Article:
#WDSD14: Introducing the Down Syndrome Diagnosis Network!Posted: March 21, 2014 Filed under: advocacy, disability, Down syndrome | Tags: birth, disability, Down syndrome, early childhood, Prenatal Testing, Trisomy21, World Down Syndrome Day 8 Comments
Empowerment. Agency. Community.
These are words that most parents would not associate with learning that their child has a disability. Yet, those are three words I would use to describe my story.
My third child—we call him the Little Pirate—has Down syndrome. We didn’t get our diagnosis until he was almost three months old.
Our story began during pregnancy. Our homebirth midwife not only respected, but truly understood our choice to forgo prenatal testing. She had a sense of our family’s personality. She asked about our values and beliefs. I don’t believe that abortion should become illegal, yet I didn’t want one myself. For us, the information alone would not outweigh the accompanying worry and uncertainty. Prenatal testing is a complicated calculus and she helped us navigate it with no assumptions, no judgments.
Ultimately, we had an uncomplicated pregnancy and birth. The Little Pirate did not have many of the characteristics associated with the syndrome, and so no one suspected a thing. Things got more difficult after a few weeks, when our son opened his eyes and suddenly, the words Down syndrome rolled like ticker tape across my consciousness.
After just a few days, I already knew in the primal way only a mother can know—my baby had Down syndrome. I remember very clearly, sitting on our couch during a two-hour impromptu visit from our midwife, crying. We would have to submit to a genetic karyotype to confirm that he had Down syndrome. It felt like standing on an open prairie, watching a storm brewing on the horizon, powerless to stop the future from tearing us apart.
Then, our midwife told us that we could decline the karyotype test. There was no immediate medical need; we could wait. This was a revelation to me.
I hear all too often that diagnostic screening and testing are foisted upon patients as a matter of course. In my online support group, I was horrified to learn that many doctors never bother to explain the difference between a prenatal screening and a diagnostic test, let alone why a family would choose to undergo such procedures. Many families who have had birth diagnoses have told me that they were simply told that the doctors suspected Down syndrome, and test results would be ready in a few days. I can’t think of a more powerless way to receive such important news. Diagnoses are sometimes delivered as if a terrible tragedy has befallen a family, causing unnecessary pain.
We ultimately did get an official diagnosis, mainly in order to rule out certain medical issues common in babies with Down syndrome. By then, my husband and I had already begun to accept what a Down syndrome diagnosis could mean. We had the support and information we needed in order to peek down both paths, and understood that our family could be happy with either direction our lives took. It was with that sense of empowerment and agency that we chose to take our infant son to our local children’s hospital and find out, once and for all, how many chromosomes he had.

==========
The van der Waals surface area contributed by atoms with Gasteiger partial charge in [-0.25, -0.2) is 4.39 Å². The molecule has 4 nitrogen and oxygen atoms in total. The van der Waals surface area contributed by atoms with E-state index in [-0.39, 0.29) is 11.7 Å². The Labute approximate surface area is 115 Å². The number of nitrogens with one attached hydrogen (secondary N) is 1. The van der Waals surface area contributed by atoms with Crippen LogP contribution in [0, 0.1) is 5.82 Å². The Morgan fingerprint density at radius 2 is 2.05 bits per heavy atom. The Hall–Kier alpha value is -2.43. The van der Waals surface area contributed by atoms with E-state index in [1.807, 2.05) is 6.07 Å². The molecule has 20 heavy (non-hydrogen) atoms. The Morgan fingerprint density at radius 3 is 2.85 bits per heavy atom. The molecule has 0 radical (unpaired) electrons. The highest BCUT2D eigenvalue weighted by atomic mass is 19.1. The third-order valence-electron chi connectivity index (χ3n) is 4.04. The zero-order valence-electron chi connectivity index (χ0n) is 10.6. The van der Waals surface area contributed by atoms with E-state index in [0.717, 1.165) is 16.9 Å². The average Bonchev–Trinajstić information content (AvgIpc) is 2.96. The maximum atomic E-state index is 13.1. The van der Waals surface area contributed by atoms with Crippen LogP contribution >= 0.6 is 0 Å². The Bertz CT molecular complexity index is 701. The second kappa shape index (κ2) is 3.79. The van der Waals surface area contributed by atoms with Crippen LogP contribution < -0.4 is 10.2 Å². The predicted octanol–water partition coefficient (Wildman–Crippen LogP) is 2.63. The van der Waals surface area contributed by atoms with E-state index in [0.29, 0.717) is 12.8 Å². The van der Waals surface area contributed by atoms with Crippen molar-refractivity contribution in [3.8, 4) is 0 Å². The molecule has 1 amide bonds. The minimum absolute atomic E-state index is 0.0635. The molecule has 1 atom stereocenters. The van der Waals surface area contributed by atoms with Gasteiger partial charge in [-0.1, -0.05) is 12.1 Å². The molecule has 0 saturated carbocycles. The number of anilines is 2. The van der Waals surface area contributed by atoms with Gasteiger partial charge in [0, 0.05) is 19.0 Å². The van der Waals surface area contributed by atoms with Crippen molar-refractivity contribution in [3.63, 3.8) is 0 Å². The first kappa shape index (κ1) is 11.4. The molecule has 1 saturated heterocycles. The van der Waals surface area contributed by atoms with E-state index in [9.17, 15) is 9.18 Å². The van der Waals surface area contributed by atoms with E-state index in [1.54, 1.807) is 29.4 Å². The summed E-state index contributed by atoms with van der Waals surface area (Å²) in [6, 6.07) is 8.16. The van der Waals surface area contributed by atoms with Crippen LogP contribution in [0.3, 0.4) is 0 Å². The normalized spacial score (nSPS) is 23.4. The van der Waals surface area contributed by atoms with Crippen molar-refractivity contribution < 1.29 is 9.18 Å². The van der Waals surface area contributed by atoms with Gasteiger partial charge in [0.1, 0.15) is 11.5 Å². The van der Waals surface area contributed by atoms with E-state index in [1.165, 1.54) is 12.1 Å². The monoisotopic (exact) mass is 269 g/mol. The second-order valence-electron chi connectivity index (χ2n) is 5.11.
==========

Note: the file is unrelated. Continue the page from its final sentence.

He had 47 chromosomes. We stood on the open prairie; the storm was coming.
Those early weeks were certainly not carefree. I had a flurry of obsessive research that prematurely aged me. I worried about health issues. I had to examine some very ugly beliefs I had about disability, and that personal growth did not come easy.
Still, the storm that was our son’s diagnosis was the prelude to a period of lush growth in our family. My husband and I stood together, our eyes open. There were some beliefs and assumptions we held that needed to be destroyed. The storm passed and our family was nourished in ways we never could have predicted.
We had weathered the storm on purpose, struggled out into the open, and tasted a deep acceptance that caused us to re-examine what truly mattered in life. Love. Inclusion. Respect.
I believe that with truly family-centered care and real-life support, my experience shouldn’t be unique to those who have made the same choices as we did. Families who find out that their children have Down syndrome prenatally, at birth, or after could experience the same level of empowerment.
I want change. I want to give families a chance for a better story.
The Down Syndrome Diagnosis Network (DSDN) will officially launch on March 21st, World Down Syndrome Day. DSDN is a group of eight mothers who believe that our stories can change. Through our medical feedback program, online community, resources, and local support referrals, a better story can emerge for families with a Down syndrome diagnosis.